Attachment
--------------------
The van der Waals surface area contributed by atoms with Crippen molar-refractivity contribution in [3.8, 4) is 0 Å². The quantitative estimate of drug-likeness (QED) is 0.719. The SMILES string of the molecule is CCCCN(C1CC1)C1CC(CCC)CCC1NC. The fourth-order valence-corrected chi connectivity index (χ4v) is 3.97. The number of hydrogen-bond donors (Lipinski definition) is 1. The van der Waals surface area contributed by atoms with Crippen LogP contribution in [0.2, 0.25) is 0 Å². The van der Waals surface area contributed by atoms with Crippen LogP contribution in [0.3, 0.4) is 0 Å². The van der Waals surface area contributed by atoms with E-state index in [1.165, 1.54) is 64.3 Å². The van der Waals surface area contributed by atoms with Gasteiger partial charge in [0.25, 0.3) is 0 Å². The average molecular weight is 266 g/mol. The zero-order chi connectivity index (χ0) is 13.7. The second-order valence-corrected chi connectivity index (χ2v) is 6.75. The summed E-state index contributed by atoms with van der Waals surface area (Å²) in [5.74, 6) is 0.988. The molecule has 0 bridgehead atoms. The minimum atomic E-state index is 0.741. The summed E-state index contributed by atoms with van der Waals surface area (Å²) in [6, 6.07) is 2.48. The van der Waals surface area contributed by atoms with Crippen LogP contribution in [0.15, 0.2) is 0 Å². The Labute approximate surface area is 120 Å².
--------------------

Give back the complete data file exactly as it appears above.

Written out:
The van der Waals surface area contributed by atoms with Crippen molar-refractivity contribution in [3.8, 4) is 0 Å². The quantitative estimate of drug-likeness (QED) is 0.719. The SMILES string of the molecule is CCCCN(C1CC1)C1CC(CCC)CCC1NC. The fourth-order valence-corrected chi connectivity index (χ4v) is 3.97. The number of hydrogen-bond donors (Lipinski definition) is 1. The van der Waals surface area contributed by atoms with Crippen LogP contribution in [0.2, 0.25) is 0 Å². The van der Waals surface area contributed by atoms with Crippen LogP contribution in [0.3, 0.4) is 0 Å². The van der Waals surface area contributed by atoms with E-state index in [1.165, 1.54) is 64.3 Å². The van der Waals surface area contributed by atoms with Gasteiger partial charge in [0.25, 0.3) is 0 Å². The average molecular weight is 266 g/mol. The zero-order chi connectivity index (χ0) is 13.7. The second-order valence-corrected chi connectivity index (χ2v) is 6.75. The summed E-state index contributed by atoms with van der Waals surface area (Å²) in [5.74, 6) is 0.988. The molecule has 0 bridgehead atoms. The minimum atomic E-state index is 0.741. The summed E-state index contributed by atoms with van der Waals surface area (Å²) in [6, 6.07) is 2.48. The van der Waals surface area contributed by atoms with Crippen LogP contribution in [0.15, 0.2) is 0 Å². The Labute approximate surface area is 120 Å².